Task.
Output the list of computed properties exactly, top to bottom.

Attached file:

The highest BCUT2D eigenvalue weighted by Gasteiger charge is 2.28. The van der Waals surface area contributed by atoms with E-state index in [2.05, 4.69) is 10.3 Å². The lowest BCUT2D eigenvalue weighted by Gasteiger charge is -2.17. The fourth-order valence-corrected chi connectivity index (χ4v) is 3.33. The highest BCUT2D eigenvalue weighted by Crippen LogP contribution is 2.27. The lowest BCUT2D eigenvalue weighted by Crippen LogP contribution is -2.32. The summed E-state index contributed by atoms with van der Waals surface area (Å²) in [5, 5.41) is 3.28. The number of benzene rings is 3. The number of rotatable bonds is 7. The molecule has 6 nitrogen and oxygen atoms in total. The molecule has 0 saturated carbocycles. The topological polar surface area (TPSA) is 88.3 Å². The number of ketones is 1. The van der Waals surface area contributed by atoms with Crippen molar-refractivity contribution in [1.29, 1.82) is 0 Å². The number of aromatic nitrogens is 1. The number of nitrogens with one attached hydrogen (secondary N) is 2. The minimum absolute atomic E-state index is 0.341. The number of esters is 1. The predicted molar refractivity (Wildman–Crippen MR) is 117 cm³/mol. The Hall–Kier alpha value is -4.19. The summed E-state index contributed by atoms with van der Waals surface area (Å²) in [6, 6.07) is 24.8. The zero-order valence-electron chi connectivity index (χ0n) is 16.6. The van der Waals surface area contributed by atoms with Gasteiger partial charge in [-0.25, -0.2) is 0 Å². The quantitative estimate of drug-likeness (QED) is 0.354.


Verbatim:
The highest BCUT2D eigenvalue weighted by Gasteiger charge is 2.28. The van der Waals surface area contributed by atoms with E-state index in [2.05, 4.69) is 10.3 Å². The lowest BCUT2D eigenvalue weighted by Gasteiger charge is -2.17. The fourth-order valence-corrected chi connectivity index (χ4v) is 3.33. The highest BCUT2D eigenvalue weighted by Crippen LogP contribution is 2.27. The lowest BCUT2D eigenvalue weighted by Crippen LogP contribution is -2.32. The summed E-state index contributed by atoms with van der Waals surface area (Å²) in [5, 5.41) is 3.28. The number of benzene rings is 3. The number of rotatable bonds is 7. The molecule has 6 nitrogen and oxygen atoms in total. The molecule has 0 saturated carbocycles. The topological polar surface area (TPSA) is 88.3 Å². The number of ketones is 1. The van der Waals surface area contributed by atoms with Crippen molar-refractivity contribution in [1.29, 1.82) is 0 Å². The number of aromatic nitrogens is 1. The number of nitrogens with one attached hydrogen (secondary N) is 2. The minimum absolute atomic E-state index is 0.341. The number of esters is 1. The predicted molar refractivity (Wildman–Crippen MR) is 117 cm³/mol. The Hall–Kier alpha value is -4.19. The summed E-state index contributed by atoms with van der Waals surface area (Å²) in [6, 6.07) is 24.8. The zero-order valence-electron chi connectivity index (χ0n) is 16.6. The van der Waals surface area contributed by atoms with Gasteiger partial charge in [-0.25, -0.2) is 0 Å². The quantitative estimate of drug-likeness (QED) is 0.354.